Running high performance RAID system & ReadyBoost with Windows Vista

Hi, I'm Tony Mangefeste, Program Manager in the Optical Platform Group.  With the upcoming Beta 2 release of Windows Vista, I took the opportunity to self-host it on my primary development system.  At Microsoft, we’re encouraged to self-host the OS and other applications as they are developed.  I take a great deal of pride in having the opportunity to run our software through the paces before our customers.   The self-host process allows employees to put the software through its paces, and supports the development process.  Up until now, I hesitated to install Windows Vista on my main system.  My system is a dual-core processor system with four raptor hard disks connected to a RAID controller.  I took the opportunity to install the operating system, and loaded the RAID drivers through the 3rd party load driver option during Windows Vista setup.  The primary difference from Windows XP was that I am now able to install the drivers from a USB storage key.  After I successfully installed the RAID driver and setup completed, you’ll notice that on the Windows Vista 64-bit installation has Drive Integrity checks on by default.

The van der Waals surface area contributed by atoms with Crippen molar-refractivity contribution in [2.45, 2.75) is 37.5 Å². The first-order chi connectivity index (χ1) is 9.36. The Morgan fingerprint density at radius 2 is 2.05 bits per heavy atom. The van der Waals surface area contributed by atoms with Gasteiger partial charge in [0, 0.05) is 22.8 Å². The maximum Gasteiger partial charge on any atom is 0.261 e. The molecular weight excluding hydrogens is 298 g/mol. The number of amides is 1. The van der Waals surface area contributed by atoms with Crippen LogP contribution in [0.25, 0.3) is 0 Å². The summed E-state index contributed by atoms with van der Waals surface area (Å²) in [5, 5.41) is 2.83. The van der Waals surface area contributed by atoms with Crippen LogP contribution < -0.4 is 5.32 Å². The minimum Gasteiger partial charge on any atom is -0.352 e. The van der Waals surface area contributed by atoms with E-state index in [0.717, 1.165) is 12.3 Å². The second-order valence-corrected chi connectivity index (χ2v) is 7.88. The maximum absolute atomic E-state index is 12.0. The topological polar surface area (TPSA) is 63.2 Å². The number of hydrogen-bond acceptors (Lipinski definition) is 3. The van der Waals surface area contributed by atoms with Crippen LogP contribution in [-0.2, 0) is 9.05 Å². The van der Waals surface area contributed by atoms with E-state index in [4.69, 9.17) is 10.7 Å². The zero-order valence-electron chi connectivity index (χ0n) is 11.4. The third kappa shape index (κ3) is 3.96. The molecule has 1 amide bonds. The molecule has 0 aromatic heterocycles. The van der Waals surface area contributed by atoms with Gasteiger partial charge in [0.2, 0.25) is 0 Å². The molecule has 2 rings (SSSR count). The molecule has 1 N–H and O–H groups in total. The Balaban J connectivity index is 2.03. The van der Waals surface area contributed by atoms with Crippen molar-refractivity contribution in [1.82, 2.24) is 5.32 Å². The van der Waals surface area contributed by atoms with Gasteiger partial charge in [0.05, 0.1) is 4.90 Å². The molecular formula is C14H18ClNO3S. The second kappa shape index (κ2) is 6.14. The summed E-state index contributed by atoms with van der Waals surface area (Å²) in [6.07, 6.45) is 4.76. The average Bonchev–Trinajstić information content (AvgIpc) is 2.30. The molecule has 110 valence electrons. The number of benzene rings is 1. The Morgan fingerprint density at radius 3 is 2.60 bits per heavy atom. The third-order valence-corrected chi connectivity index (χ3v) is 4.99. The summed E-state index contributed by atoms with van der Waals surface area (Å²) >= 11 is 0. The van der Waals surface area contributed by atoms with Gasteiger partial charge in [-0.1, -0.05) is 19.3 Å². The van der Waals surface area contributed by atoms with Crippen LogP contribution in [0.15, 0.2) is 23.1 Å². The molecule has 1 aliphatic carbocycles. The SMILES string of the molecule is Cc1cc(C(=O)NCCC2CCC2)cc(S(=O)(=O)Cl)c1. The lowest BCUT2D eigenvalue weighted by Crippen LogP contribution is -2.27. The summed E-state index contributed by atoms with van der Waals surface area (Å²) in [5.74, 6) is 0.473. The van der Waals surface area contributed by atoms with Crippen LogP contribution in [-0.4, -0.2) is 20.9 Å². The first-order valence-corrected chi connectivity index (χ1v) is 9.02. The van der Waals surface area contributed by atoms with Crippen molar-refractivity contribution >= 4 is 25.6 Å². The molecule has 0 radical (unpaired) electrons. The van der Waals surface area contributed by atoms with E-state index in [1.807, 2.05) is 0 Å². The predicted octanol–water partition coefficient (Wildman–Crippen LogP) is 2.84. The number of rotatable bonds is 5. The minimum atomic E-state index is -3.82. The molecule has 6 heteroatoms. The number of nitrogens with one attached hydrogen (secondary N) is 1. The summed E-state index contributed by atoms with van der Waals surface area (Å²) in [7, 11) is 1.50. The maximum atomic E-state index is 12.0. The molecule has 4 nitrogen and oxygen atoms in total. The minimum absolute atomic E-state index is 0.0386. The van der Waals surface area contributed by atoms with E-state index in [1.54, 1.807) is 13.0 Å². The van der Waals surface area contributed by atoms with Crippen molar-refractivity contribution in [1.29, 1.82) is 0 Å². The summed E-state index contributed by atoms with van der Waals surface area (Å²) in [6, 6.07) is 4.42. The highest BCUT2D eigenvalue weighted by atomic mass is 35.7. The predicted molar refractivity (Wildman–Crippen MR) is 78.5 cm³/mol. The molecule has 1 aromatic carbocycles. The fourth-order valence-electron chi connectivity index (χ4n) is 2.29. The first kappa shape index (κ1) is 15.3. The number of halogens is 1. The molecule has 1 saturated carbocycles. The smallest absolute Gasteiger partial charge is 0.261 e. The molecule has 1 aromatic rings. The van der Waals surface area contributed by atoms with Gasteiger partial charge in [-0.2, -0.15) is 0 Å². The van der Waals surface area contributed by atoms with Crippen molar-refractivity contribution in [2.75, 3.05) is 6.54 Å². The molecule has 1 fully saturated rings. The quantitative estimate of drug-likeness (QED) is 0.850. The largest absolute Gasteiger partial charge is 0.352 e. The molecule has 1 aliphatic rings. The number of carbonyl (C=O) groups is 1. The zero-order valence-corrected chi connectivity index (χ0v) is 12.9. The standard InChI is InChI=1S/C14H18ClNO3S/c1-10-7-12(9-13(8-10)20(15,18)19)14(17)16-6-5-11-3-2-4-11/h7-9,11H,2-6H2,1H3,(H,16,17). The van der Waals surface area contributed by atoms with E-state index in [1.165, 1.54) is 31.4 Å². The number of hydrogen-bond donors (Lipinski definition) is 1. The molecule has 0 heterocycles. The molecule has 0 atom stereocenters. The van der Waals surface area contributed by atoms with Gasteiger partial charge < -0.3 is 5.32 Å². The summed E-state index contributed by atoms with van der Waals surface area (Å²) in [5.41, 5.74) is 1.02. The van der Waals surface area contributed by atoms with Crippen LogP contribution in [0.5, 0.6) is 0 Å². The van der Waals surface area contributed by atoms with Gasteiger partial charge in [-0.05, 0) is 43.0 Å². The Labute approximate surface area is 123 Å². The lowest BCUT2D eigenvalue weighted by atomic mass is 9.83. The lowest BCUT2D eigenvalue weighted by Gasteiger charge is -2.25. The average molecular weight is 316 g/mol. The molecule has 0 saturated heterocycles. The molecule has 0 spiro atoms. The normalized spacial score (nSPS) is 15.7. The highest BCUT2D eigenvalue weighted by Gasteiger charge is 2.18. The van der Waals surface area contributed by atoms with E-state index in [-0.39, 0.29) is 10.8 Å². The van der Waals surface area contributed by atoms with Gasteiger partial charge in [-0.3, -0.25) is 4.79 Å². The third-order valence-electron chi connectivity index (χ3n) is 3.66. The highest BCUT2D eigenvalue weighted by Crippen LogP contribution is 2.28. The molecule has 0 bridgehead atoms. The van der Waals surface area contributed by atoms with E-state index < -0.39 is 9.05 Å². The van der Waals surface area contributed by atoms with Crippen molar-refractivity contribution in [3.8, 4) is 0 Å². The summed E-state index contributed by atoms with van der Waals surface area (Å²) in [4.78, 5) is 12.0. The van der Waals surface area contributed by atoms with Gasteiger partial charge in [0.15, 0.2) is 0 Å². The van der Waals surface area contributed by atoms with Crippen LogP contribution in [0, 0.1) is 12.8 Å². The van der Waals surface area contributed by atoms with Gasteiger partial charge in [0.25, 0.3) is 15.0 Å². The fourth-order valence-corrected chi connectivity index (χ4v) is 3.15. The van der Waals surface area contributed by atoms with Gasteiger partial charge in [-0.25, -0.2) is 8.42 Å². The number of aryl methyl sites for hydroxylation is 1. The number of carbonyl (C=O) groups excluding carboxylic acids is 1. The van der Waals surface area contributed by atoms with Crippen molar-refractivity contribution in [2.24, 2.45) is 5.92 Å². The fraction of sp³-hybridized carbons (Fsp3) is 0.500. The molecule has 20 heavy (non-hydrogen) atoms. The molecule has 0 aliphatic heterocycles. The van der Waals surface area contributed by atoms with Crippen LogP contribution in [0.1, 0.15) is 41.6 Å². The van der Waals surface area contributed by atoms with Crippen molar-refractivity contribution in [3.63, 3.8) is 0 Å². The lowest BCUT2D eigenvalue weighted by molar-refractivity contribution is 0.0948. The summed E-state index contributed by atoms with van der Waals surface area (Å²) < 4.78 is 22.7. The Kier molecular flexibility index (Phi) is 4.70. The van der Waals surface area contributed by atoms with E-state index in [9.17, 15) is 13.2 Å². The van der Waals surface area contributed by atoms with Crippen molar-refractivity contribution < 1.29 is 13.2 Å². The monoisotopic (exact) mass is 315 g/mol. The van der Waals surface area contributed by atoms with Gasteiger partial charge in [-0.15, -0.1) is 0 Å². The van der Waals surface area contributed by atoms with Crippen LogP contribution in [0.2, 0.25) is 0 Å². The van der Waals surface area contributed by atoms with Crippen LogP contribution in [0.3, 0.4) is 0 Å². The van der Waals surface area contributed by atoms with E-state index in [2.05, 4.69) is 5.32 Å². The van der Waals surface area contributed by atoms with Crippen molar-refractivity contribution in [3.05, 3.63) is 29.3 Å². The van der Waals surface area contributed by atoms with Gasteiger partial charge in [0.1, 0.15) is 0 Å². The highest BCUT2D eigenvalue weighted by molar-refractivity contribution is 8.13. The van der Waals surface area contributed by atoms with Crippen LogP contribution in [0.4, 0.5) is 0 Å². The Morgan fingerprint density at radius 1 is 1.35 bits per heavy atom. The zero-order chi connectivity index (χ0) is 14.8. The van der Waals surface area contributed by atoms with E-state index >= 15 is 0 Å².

I am not a RAID expert, but between now and Windows Vista RTMs, RAID driver developers will be boot-signing their drivers.  Until then, you will need to turn off Drive Integrity checking by using a bcedit parameter.  By using the command bcdedit –set nointegritychecks ON from an elevated command window, then you can disable the boot checking of RAID drivers that are not boot signed.  I spoke with the team responsible for the 64-bit driver integrity checking, and there will be resources online during WinHEC 2006 for driver developers and end-users.  And after all this, why am I happy that Beta 2 is working so well?  As a serious gamer, I’m interested in maximizing the performance of my hard drives as much as possible.  I’m very happy with the performance, and I recommend exploring Windows ReadyBoost in addition to getting your RAID array operational.  To try ReadyBoost, try plugging in a USB key.  Windows Vista will present you with the option to improve system performance.   I recommend using ReadyBoost to improve system performance.  And where should you look to read more about these cool features?  There’s a few places.  You can visit this site to learn more about 64-bit kernel mode signing, and visit the Windows Vista Performance site and read up on Windows SuperFetch and Windows ReadyBoost.  Make sure and visit the Storage talks at WinHEC for more information about the future of hybrid drives.